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Buckeyes Take on Hoosier to Open Big Ten Play

Can the Buckeyes' defense stop Jordan Howard? - Photo: thebuckeyebattlecry.com

Buckeyes Will Have Their Hands Full Against Upstart Hoosiers

The Buckeyes finally put together a solid four quarter effort last week against Western Michigan. Or, more accurately, at the most solid performance we've seen out of them all year. So while the final score of 38-12 might seem like a solid victory, it wasn't without it's flaws.

I'm looking at you Cardale. That intentional grounding call to end the fist half was awful. Your backwards pass while attempting to avoid a sack wasn't much better. Oh, and don't think you're getting off easy here defensive front seven. You know what you did, or rather, you know what you DIDN'T do.

While the defense of the Buckeyes has been one of the few standout points for the Buckeyes so far this season, last week's effort against the Broncos was anything but encouraging. While they only surrendered 12 points on the day, they were repeatedly bailed out by poor decisions by quarterback Zach Terrell and missed kicks by Andrew Halderman, who missed two field goals and his lone extra point attempt.

Ezekiel Elliot could run wild
Photo: Joe Maiorana/USA TODAY
The Buckeye defense gave up rushing yards in big, ugly, unattractive chunks to the duo of Jamauri Bogan and Jarvion Franklin to the tune of 161 yards on 35 carries. Add in an additional 11 yards from LeVante Bellamy and that equates to 172 yards on 37 carries for an average of 4.6 yards per carry. Let's say 5 for convenience.

Why is this important to point out? Couldn't we just attribute it to one bad day after three straight really good ones? Yes and no. While it's easy to dismiss last week's defensive performance, it immediately becomes a bit of an issue when you consider they take on Indiana this week. You know, the team that boasts the leading rusher in the nation and the nation's best rushing attack.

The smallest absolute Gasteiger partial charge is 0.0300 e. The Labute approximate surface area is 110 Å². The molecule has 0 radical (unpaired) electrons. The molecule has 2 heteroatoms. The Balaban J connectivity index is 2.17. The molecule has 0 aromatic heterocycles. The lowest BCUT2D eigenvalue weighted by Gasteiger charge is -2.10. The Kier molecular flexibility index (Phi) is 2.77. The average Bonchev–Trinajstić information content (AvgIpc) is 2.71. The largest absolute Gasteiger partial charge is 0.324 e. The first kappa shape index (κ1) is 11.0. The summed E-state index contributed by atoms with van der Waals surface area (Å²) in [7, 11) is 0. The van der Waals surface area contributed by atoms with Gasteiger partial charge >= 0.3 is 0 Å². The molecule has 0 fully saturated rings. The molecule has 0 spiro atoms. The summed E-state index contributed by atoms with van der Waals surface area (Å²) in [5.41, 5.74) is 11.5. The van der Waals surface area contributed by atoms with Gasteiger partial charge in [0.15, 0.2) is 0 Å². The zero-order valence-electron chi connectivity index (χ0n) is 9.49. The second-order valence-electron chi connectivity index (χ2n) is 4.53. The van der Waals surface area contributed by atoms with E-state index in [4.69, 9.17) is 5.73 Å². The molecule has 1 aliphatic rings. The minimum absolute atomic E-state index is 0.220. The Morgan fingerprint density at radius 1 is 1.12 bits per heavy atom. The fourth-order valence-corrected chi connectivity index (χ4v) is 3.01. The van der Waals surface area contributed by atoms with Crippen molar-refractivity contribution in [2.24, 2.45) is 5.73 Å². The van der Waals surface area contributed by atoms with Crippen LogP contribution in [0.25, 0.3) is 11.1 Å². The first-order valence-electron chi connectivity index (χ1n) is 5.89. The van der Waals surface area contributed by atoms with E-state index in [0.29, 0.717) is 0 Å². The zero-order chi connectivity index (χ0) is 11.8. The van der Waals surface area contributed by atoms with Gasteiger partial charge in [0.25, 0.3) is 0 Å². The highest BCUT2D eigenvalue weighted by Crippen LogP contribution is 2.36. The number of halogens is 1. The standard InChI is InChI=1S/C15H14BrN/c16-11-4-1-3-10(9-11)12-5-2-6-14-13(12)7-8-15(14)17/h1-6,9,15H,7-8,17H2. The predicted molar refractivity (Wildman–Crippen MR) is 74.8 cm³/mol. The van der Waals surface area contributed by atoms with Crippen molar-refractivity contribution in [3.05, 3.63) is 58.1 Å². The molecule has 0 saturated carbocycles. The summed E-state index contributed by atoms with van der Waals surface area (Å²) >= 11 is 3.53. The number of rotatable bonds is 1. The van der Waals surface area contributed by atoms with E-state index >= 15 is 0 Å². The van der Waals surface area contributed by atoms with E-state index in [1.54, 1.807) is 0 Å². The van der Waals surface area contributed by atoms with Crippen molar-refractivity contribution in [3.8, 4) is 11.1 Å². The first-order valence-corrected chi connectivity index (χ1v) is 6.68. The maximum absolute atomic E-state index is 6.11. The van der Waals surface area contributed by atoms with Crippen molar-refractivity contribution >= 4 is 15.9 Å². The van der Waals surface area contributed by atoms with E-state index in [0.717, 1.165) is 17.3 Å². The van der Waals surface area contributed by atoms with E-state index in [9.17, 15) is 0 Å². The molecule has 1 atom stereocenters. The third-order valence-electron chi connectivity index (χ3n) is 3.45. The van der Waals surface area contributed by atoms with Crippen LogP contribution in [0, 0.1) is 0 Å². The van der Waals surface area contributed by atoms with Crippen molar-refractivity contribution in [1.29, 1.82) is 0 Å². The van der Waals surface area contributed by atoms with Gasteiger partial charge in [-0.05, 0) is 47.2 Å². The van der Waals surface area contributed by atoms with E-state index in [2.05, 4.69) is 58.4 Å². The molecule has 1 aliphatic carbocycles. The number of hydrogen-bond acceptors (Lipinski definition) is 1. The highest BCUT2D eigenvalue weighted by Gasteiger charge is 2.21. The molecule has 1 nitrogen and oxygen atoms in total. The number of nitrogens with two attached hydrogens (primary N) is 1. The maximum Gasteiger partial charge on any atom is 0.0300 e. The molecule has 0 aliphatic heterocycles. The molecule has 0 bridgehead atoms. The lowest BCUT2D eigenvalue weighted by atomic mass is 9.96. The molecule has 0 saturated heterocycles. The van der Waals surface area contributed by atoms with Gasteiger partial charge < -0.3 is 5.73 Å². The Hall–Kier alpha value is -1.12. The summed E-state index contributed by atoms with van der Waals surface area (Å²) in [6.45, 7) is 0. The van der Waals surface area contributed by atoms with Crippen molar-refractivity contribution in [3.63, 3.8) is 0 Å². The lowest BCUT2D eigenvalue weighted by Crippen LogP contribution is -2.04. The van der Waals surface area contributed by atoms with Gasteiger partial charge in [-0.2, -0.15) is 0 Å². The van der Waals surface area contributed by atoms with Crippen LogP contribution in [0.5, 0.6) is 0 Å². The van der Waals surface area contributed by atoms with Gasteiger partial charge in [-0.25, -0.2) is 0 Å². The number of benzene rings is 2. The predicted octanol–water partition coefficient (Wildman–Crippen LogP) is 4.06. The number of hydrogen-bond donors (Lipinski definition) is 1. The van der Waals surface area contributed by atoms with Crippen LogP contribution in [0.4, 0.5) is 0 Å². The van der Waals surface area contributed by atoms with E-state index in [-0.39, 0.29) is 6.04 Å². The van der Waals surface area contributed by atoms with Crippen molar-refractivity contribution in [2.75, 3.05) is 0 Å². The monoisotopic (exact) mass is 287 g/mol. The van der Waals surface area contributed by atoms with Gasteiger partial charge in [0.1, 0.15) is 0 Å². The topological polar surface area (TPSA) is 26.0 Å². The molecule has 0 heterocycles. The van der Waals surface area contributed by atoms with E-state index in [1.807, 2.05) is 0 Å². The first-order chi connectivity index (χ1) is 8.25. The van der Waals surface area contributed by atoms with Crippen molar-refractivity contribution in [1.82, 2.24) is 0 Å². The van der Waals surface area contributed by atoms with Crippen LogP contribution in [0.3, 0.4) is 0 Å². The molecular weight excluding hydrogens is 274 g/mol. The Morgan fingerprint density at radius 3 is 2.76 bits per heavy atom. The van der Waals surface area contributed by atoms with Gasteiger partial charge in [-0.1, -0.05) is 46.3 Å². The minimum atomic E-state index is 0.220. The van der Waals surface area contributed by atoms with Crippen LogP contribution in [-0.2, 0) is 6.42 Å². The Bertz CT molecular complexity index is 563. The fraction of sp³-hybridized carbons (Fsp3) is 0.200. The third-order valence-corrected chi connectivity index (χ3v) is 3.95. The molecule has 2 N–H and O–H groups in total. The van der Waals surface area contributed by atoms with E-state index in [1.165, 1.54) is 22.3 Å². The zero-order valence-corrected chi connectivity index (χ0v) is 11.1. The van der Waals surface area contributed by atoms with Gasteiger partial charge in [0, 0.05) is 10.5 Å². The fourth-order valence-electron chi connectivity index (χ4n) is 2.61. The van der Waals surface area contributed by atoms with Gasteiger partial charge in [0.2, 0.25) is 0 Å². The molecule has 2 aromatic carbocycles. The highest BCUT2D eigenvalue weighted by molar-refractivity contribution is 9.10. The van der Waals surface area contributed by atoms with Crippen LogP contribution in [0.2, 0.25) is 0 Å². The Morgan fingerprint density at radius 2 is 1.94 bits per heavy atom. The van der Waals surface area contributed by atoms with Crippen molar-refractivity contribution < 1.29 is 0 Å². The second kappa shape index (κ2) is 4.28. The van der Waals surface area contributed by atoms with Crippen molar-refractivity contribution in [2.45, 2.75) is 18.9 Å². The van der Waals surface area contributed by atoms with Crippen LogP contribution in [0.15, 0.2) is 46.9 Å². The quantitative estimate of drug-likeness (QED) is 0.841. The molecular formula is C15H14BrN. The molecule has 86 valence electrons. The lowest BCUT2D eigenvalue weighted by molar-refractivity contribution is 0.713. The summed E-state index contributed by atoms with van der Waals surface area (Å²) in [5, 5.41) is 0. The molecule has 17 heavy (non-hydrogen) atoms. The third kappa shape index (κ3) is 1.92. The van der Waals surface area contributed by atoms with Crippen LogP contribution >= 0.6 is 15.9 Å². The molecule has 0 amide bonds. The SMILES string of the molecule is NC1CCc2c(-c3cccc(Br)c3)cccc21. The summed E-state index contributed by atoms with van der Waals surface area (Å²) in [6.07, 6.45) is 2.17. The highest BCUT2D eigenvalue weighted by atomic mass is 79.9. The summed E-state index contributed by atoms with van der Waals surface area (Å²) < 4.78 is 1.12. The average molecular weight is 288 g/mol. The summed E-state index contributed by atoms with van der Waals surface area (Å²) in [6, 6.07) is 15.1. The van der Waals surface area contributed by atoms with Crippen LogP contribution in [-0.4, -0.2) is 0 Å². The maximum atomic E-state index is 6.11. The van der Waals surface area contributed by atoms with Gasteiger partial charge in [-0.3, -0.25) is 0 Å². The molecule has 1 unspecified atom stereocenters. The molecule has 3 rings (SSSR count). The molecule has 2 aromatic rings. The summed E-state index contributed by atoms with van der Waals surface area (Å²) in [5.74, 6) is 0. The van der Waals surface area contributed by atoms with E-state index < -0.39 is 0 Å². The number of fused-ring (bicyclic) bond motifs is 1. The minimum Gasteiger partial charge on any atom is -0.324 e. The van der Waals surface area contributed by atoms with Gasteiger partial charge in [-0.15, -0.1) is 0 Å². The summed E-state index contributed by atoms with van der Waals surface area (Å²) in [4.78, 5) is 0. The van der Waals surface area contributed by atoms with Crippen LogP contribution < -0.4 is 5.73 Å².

If you recall last season's near nightmare against the Hoosiers, you'll recall that Tevin Coleman lit the Buckeyes up on the way to 228 yards on only 27 carries. If not for the second half heroics of Jalin Marshall and his touchdown breakout, Coleman may very well have guided the Hoosiers to victory and completely derailed the Buckeyes' championship season.

This season , the Hoosiers will line up on offense with Jordan Howard in the backfield. So far thorough four games, all Howard has managed to do is rush for 675 yards on 111 carries. Doing the math, that's a gaudy 6.1 yards per carry and 169 yards per game. Howard is a bruiser of a running back, taking hits head on while often times being the one to deliver the knockout blow.


So the Buckeye's defense is going to have it's hands full today, to say the least. If they can't commit to filling their proper gaps, something several players were guilty of against Western Michigan with Raekwon McMillian being the most most egregious offender, Howard could very well march the Hoosiers up and down the field all day long.

Given what we've seen so far out of the Hoosiers offensively, averaging well over 30 points per game in 2015, Cardale Jones and the Buckeye offense may have to carry the burden today if the defense has another disjointed effort.

We saw last week that a vertical passing game is needed in order for the offense to resemble its late 2014 self. Jones hit several receivers deep down the field, and unfortunately missed several others, which helped open everything else up. With a full commitment to Jones and the threat of J.T. Barrett no longer lurking in the shadows... at least for now... it was clear that the offense was able to be more effective.

That might also benefit the Buckeyes today against the Hoosiers. While Indiana has scored a boat load of points on their way to going 4-0, they have also a nearly equal amount - 47, 22, 35, an 24. Clearly the Hoosier defense is not up to the same level as their offense and that may very well be their downfall against the Buckeyes. Ohio State has play makers all over the field and even more sitting on the bench. Indiana, as currently constructed, just does not have enough talent on the defensive side of the ball to handle that.

So what does this all mean? It means that this game today has the potential to be a shootout. Big plays, high scoring, and high stress. It also means that this game has legitimate upset potential. The Buckeyes could lose to the Hoosiers. Do I think this is going to happen? No. I believe the Buckeyes will take care of their business today. But do I think it COULD happen? If the right set of circumstances play out it definitely could. 
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